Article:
Is it possible to make my mac automatically open a website on safari the very first time it is woken up just once in a day?

So for example, I come to work at 8:30 and wake up / boot up my mac and Safari automatically opens up on a certain URL.

But then I go for lunch and turn it off / make it sleep and come back an hour later and this time nothing happens. And maybe i have a meeting and come back later and still nothing happens.

Until the next day this process repeats (only opening safari the very first time)

Sorry, i'm not sure how to even google for this.

I thought maybe "Automator" could do something like this but i think it requires me to manually click on it.


It sounds like launchctl or crontab could come in handy here. I only know how to use crontab though.

Using crontab

  1. Get to a terminal (Press Command+SPACE then type Terminal and press Return)
  2. Type in EDITOR=nano crontab -e
  3. In this editor type @daily open -a safari http://<website to open to>
  4. Then press Control+X (do not press Command)
  5. At the confirmation press Y
  6. When typing the location to save to don't change anything just press Return

This should launch Safari the first time you log in each day.

Source of open -a safari <url>: https://superuser.com/a/459271/670755


There's two parts to this.

Firstly, running an application once in a day. I've written this in bash on linux, had someone test this. Credit where credit is due I pulled in part of this answer for invoking safari in bash

As always you'll need to tweak the bash script to your precise needs, and this probably ought to be set to hardcode a complete path or run in a specific folder for neatness. As is, the script This is a minimal, workable example though. I suspect the specific syntax of the open command may need tweaking, and you may want to completely hardcode the path of the lockfiles to be completely safe.

daydate=x`date +%j`

if [ -f $daydate.lockfile ];
        echo "task already run"
        rm *.lockfile; open -a safari http://www.example.com ;touch $daydate.lockfile

In english - it uses the date command and creates a environmental variable with the current day of year prefixed with an x. On first run, it'll not find the file its looking for, attempt to clear out the lockfile (and fail, since its not there), opens safari and creates a file called xddd.lockfile. As such, unless you run this exactly a year apart, it should work.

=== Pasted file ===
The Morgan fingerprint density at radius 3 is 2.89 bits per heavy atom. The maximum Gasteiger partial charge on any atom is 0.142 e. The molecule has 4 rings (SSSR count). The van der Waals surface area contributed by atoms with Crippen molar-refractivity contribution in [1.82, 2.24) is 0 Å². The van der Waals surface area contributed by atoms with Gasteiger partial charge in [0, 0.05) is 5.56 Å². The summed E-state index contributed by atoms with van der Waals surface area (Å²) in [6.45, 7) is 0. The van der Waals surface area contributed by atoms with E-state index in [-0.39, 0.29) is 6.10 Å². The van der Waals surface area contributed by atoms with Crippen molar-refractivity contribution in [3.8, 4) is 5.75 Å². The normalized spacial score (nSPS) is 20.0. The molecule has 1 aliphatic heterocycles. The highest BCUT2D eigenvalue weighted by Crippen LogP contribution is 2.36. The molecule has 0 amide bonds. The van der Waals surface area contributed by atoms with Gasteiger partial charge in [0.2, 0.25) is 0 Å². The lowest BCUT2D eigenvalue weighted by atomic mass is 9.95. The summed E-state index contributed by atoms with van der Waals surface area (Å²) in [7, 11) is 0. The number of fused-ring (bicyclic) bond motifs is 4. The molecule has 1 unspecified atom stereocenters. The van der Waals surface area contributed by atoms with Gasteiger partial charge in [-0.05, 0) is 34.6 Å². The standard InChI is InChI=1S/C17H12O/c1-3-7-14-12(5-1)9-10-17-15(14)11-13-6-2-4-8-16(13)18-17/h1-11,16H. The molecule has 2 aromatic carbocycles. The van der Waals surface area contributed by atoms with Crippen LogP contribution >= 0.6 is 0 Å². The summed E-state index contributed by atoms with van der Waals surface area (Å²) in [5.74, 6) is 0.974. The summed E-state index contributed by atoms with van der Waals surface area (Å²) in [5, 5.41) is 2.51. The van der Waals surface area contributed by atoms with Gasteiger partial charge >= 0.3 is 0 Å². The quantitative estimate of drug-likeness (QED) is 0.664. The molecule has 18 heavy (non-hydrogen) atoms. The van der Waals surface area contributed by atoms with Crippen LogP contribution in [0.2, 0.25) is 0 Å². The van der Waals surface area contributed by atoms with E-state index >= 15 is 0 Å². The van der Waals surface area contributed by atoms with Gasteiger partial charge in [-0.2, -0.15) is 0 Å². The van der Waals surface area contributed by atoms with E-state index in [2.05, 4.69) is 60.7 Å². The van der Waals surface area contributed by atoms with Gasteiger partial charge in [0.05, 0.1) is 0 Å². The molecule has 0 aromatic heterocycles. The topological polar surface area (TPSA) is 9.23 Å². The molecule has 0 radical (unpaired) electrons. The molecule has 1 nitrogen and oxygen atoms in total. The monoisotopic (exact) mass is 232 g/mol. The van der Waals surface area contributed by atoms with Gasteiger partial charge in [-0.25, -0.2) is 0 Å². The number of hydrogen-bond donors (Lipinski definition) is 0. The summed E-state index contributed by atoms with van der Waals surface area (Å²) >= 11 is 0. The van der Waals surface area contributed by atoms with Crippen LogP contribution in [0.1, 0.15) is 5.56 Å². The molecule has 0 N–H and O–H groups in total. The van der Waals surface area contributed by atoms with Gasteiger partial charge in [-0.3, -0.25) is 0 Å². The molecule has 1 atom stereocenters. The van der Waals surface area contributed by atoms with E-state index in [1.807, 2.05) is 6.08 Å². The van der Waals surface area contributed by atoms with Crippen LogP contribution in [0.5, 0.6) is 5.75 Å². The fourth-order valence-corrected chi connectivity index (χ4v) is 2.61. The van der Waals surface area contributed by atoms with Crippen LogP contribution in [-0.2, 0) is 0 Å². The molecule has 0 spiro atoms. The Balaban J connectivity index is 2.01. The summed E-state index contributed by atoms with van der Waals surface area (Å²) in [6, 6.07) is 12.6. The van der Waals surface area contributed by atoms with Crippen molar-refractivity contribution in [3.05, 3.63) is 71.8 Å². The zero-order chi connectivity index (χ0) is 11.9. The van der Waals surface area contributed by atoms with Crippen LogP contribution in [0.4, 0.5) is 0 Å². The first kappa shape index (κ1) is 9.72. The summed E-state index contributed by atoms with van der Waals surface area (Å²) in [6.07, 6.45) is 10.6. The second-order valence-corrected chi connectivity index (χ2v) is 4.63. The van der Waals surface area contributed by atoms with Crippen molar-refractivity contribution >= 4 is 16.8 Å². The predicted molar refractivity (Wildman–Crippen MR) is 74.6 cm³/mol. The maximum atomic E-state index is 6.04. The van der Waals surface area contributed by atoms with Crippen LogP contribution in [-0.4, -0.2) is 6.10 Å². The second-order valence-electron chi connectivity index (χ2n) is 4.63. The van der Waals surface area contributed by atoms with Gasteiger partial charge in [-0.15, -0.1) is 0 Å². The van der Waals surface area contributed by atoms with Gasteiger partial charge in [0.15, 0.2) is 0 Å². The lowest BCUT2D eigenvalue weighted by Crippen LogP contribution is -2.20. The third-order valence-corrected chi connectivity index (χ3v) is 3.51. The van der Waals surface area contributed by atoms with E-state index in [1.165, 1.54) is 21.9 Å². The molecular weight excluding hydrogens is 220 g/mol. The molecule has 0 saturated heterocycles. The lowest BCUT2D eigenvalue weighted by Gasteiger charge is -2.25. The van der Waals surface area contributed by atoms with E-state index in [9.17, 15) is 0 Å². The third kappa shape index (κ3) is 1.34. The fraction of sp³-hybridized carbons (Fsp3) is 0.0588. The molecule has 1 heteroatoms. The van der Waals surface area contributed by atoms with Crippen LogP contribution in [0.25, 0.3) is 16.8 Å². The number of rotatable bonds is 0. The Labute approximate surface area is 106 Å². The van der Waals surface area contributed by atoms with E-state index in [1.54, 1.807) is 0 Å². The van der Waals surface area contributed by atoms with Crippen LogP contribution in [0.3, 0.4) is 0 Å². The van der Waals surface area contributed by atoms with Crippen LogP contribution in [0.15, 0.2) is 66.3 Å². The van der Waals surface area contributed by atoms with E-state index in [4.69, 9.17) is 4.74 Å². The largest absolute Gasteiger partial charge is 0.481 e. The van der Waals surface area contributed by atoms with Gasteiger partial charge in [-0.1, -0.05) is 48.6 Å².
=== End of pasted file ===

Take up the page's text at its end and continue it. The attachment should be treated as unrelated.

On every other run, it'll check for a lockfile with the current day of year. If it exists, it'll echo "task already run" (you can set this to do nothing I suppose). Else, it'll clear out previous lockfiles, open safari to example.com and create a lockfile. You could in theory have a more unique identifier than the day number (date and year?) but this works well enough.

You'd then want to run this on login. I've not tested this bit yet, and I suspect there's some more elegant way to do it.

This SO answer suggests a few ways to launch this bash file on login. The 'simplest' way I can see is using automator - borrowed from mklement0's answer

  • File > New, type Application
  • Add a Run Shell Script action, which adds an embedded bash script, and either paste your script code there or add a command that invokes an existing script from there.
  • Save the *.app bundle and add it to the Login Items list in System Preferences > User & Groups > Login Items.

Add the bash script here and it should check each time you login and do its magic.


Yes it is possible !

Pick safari from your dock

If safari is already in your dock—either as a permanent fixture or because the app is in use—right click (or hold Control and click) on the icon. If the app isn’t in use, you’ll see a menu with three items. If the app is in use, the steps are the same, but you’ll see a few more menu options. Click Options, and then select Open at Login.

set a url open in the startup of safari

Open Safari, then choose Safari > Preferences and click General. Adjust these settings:

New windows open with: Choose Homepage. Homepage: Enter the URL of the page that you want Safari to display when it opens. Or click Set to Current Page to use the URL of the page that's currently active.

  • 1
    how do you make sure its only the first time in the day tho? Otherwise, sounds plausible – Journeyman Geek Dec 3 '16 at 9:46
  • Hey, I see how your solution would work, but this means every new tab i open would be opened at this URL (which launches a pop up and other stuff) so it might be a bit inconvenient. I was looking for a solution more along the scripted type. – Pochi Dec 4 '16 at 13:13

OS X has no built-in triggers for running actions on sleep or wake, but there are several third-party solutions—see the answers to this question for several options (the question is a few years old, but some of the apps mentioned certainly still exist).

Once you have the ability to run a script on wake, one approach would be to check the timestamp of a hidden file that you create in the user's home directory. If the timestamp is today, do nothing. Otherwise, run your 'open url' action, then touch the hidden file to update its timestamp.

  • The OP is asking how to do an action the first time they login each day. There are lots of methods in macOS to do something daily (and if the computer is off when it tries to wait until it wakes). – timotree Dec 4 '16 at 15:38
  • Maybe, that's not how I read it. They don't say anything about logging in or out. They said they wanted it to happen "the very first time it is woken up each day", which to me includes 'even if I haven't logged out since yesterday'. – calum_b Dec 4 '16 at 16:42
  • You're right. I interpreted 'wake' as 'log in'. – timotree Dec 4 '16 at 16:43

Your Answer

By clicking “Post Your Answer”, you agree to our terms of service, privacy policy and cookie policy

Not the answer you're looking for? Browse other questions tagged or ask your own question.